The word is about, there’s something evolving
Whatever may come, the world keeps revolving
They say the next big thing is here
That the revolution’s near
But to me it seems quite clear
That it’s all just a little bit
of history repeating
– History Repeating, Shirley Bassey
I love this song for two reasons: First, it’s Shirley Bassey. How could you possibly go wrong with that? Second, it’s because this song itself was the subject of the very topic we talk about a lot: remixing.
Sound familiar? It should — we’re doing the same thing online every day.
Continue reading “2008 Predictions: History Repeating”
Yesterday, we posted a new part to Rolex.com: the ability to find a local Authorised Rolex Dealer. This on its own is hardly breaking any new ground — it’s a fairly routine piece of functionality. To help you find your local dealer, we provided a map — a Google Map.
Those of you who know the two technologies are probably now scratching your heads. Google Maps. Flash. Aren’t they incompatible?
Not any more.
Continue reading “Google Maps in (a) Flash!’
Admittedly, this is more of a question than a statement, but make no mistake — I’m not merely asking if this is true.
For the last several years, Google has been a juggernaut, able to release whatever they felt like and it was received with open (and anxious, often with reckless abandon) arms. We’ve all enjoyed such wonders as Google Search, Google AdWords, Google Maps, Google Translate, Google Earth, Blogger, Gmail, Google Groups, Google Analytics, Google Desktop, and the Google Search Appliance.
But I wonder if Google’s run out of cool stuff to freely hand out, and are beginning to scrape the bottom of the barrel.
Continue reading “Google starting to slip’ at Experience Matters
A few months ago, we scooped David Armano. At the time, I’d never heard of the guy. Since having had the pleasure of working with him on Experience Matters, I’m come to truly admire the level of insight he has on even the most seemingly mundane things. (Not that he is mundane, but he makes the obviously boring suddenly unique and misunderstood.)
Take his most recent post: Office Influentials. You might not think about it, but I’ll lay bets you’ve got these sorts of people in your office right now. You just don’t know it. Look around. Heck, one of these might even be you…
We keep a clean shop here, making sure that client-sensitive information remains secret and safe. But not every meeting is solely about client work, and sometimes you find something interesting sitting in a meeting room.
In this particular case, I happened to glance up at an easel sitting in the corner of the Ancho Room (the second floor in Calgary has meeting rooms named after peppers), and witnessed a wonderful diagram created by Chrissie, Senior IA in our I&P group.
Read the rest at Experience Matters!
We’ve been talking a lot about ideas. But ideas don’t always translate well without examples. Thankfully, the internet is replete with experiences great and poor.
The single most often-used benefit of the internet is information. Wikipedia, online newspapers, blogs, and all their associated links and RSS feeds. People tend to be more tolerant with information experiences (hey, you read my entries, don’t you?), but when money gets involved — people listen. And more importantly, they’ll turn away if they don’t like what they experience.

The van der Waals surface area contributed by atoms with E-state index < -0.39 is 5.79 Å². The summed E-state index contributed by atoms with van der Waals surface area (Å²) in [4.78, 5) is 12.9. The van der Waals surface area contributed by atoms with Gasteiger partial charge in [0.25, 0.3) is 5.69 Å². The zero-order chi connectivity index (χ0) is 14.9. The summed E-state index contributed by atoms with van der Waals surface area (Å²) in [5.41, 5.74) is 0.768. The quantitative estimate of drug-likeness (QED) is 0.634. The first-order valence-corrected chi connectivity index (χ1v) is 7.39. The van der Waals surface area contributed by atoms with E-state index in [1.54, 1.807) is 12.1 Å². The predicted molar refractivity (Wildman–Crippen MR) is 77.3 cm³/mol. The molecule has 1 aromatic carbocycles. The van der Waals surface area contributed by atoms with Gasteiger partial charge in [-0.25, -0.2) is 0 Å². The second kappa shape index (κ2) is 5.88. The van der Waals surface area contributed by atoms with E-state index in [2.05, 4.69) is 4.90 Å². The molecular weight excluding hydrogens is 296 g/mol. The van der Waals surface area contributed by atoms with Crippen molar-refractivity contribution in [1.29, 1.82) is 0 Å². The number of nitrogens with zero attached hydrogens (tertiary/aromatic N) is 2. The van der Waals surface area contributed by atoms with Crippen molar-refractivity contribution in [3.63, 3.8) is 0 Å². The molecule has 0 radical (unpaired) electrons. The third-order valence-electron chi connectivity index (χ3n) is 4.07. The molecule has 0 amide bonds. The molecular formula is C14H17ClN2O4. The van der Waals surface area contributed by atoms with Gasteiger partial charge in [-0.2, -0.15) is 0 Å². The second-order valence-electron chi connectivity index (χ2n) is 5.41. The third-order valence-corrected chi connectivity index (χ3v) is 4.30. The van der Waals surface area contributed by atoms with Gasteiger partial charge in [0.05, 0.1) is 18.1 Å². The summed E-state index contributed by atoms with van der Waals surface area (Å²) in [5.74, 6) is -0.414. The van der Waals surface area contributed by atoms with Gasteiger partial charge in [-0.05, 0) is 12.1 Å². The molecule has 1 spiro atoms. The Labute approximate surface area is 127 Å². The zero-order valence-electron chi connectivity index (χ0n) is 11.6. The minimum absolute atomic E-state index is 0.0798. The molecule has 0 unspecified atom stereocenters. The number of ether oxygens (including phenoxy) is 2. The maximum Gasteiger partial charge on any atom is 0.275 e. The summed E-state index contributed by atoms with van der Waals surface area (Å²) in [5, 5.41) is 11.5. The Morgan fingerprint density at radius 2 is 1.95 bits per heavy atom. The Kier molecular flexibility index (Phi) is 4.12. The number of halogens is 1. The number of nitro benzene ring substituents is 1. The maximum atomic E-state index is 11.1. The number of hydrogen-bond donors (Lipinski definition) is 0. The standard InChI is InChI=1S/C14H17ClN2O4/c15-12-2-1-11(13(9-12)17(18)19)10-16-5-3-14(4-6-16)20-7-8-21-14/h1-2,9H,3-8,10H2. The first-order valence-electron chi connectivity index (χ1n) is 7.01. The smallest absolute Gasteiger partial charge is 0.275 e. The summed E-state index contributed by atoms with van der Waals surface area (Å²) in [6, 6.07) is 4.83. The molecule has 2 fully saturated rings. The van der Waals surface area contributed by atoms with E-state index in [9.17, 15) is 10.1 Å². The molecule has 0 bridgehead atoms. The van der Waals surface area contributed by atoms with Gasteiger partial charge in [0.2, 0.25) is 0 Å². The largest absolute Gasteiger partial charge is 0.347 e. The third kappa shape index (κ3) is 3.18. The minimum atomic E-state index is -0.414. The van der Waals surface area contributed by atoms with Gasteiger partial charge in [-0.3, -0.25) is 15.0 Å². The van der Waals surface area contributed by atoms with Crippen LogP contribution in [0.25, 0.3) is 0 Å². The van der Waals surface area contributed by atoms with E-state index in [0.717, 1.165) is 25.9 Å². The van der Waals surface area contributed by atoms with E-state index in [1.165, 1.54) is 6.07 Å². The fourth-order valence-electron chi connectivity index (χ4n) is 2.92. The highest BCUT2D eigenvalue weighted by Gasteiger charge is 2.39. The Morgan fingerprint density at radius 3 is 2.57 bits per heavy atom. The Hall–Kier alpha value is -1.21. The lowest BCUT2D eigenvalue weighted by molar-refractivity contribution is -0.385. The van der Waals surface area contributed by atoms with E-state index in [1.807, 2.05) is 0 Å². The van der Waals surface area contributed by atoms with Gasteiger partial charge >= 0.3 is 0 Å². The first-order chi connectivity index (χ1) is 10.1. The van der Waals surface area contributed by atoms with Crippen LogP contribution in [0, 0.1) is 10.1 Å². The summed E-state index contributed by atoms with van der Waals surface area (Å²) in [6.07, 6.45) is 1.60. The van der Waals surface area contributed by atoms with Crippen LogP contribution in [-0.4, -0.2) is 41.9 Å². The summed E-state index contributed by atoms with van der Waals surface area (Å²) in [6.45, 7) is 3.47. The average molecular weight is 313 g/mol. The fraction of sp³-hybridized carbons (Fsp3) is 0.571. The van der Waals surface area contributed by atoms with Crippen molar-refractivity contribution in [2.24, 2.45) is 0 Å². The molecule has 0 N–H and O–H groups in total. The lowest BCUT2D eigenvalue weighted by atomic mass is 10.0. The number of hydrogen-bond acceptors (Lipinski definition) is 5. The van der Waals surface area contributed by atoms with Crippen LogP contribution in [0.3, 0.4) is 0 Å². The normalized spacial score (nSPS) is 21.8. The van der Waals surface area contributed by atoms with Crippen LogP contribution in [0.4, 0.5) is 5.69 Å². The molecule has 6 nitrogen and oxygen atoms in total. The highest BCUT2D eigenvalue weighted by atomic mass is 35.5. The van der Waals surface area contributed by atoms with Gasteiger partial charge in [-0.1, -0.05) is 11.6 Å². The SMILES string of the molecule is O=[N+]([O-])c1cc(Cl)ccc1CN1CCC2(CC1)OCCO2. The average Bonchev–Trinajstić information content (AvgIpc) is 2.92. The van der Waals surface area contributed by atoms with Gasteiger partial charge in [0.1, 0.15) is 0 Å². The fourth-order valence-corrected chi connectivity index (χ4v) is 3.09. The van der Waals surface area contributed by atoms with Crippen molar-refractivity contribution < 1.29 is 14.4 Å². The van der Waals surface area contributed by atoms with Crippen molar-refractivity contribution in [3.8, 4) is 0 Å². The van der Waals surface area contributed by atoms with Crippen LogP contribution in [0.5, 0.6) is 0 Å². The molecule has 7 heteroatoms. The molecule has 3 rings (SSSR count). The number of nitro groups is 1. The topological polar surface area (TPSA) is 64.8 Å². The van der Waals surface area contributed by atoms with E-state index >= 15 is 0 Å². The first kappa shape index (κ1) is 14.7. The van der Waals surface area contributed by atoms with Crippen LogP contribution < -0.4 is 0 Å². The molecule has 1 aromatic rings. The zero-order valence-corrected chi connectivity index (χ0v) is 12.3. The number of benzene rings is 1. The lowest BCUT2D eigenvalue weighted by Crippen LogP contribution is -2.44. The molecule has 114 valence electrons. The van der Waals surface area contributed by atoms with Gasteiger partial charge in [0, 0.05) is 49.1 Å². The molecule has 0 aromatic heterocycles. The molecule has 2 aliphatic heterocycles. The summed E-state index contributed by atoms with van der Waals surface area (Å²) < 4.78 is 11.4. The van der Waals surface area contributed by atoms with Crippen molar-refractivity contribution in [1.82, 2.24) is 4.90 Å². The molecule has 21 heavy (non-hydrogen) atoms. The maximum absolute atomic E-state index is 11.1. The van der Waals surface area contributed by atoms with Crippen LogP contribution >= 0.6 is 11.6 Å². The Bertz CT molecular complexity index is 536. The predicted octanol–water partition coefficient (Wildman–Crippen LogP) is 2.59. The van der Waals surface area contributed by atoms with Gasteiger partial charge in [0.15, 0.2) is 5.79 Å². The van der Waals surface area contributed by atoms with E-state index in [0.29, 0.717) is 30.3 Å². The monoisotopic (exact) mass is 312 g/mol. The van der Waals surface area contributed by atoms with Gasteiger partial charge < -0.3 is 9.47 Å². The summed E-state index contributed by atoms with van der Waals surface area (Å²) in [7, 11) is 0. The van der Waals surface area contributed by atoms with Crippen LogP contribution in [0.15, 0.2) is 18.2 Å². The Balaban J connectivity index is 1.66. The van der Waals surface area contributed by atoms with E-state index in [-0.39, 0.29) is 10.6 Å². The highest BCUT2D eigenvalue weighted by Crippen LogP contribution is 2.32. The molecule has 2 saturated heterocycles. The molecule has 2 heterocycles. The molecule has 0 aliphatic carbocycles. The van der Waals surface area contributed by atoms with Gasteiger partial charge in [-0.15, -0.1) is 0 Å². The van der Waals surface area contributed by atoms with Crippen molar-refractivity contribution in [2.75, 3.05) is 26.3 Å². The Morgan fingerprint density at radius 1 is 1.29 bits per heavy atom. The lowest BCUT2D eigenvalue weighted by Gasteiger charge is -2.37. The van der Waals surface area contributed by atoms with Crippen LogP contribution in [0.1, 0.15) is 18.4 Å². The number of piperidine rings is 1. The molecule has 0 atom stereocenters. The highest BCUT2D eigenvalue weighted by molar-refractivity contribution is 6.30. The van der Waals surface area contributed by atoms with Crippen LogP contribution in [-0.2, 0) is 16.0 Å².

Two specific (and very different) examples to consider: Victoria’s Secret, and the International Standards Organization. Comparing apples to oranges? Only in product. When it comes to online shopping, it doesn’t matter if it’s underwear or a whitepaper — if you don’t get what you need, you’re not likely to happy about it.
Read more about online shopping at Experience Matters…
Microsoft was a little late to the internet game, that much isn’t new. In 1993, Bill Gates said “we’re not interested in the internet”. (Mind you, he also said that 640K of memory should be enough for anybody.) Microsoft has certainly done a lot to reverse that initial stumble (witness the internet services they’ve acquired and/or sold — Hotmail and Expedia; and services developed, such as Microsoft Live), and Popfly is another sign of Microsoft truly understanding the new wave.
Back in May of this year, Microsoft launched their first product to the masses before it was officially “ready”. Popfly was the first to actually carry the label “Alpha”. It’s now in beta. But is it ready for prime time?
Late to the game, Microsoft waded right into the Web 2.0 pond wearing a pair of mashup Speedos. And like in real life, you don’t really want to look too closely at it.
Continue reading “Is Microsoft’s Popfly an easy out?”
Unless you’ve been living in the middle of Mongolia for the last six months, you know that Apple’s iPhone is one of the hottest products of 2007. It’s heralding a new breed of mobile devices. It’s forcing dramatic changes in the wireless landscape. It’s expensive, but to almost everyone who uses one, it’s worth the cost. It’s generated at least one phone copy cat (and even a router).
It’s all that and a bag of chips.
Only one problem: it’s already obsolete. Gathering dust. Old news. How did it become passé so quickly? Because Steve Jobs said so.
Continue reading “The iPhone is obsolete”